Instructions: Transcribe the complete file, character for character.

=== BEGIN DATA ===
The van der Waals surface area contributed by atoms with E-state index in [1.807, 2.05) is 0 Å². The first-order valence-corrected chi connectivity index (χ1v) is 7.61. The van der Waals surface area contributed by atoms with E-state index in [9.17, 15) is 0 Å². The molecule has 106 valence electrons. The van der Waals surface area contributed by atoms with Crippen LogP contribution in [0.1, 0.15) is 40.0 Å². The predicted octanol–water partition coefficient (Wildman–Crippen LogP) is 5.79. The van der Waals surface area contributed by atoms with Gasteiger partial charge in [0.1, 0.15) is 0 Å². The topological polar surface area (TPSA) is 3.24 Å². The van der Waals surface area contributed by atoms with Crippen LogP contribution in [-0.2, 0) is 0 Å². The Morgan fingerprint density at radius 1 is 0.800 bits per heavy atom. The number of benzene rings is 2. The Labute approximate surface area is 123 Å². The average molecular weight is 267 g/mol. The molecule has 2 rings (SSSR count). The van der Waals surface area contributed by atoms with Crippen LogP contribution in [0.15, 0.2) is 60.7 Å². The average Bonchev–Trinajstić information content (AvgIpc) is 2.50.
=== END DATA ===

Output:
The van der Waals surface area contributed by atoms with E-state index in [1.807, 2.05) is 0 Å². The first-order valence-corrected chi connectivity index (χ1v) is 7.61. The van der Waals surface area contributed by atoms with E-state index in [9.17, 15) is 0 Å². The molecule has 106 valence electrons. The van der Waals surface area contributed by atoms with Crippen LogP contribution in [0.1, 0.15) is 40.0 Å². The predicted octanol–water partition coefficient (Wildman–Crippen LogP) is 5.79. The van der Waals surface area contributed by atoms with Gasteiger partial charge in [0.1, 0.15) is 0 Å². The topological polar surface area (TPSA) is 3.24 Å². The van der Waals surface area contributed by atoms with Crippen LogP contribution in [-0.2, 0) is 0 Å². The Morgan fingerprint density at radius 1 is 0.800 bits per heavy atom. The number of benzene rings is 2. The Labute approximate surface area is 123 Å². The average molecular weight is 267 g/mol. The molecule has 2 rings (SSSR count). The van der Waals surface area contributed by atoms with Crippen LogP contribution in [0.15, 0.2) is 60.7 Å². The average Bonchev–Trinajstić information content (AvgIpc) is 2.50.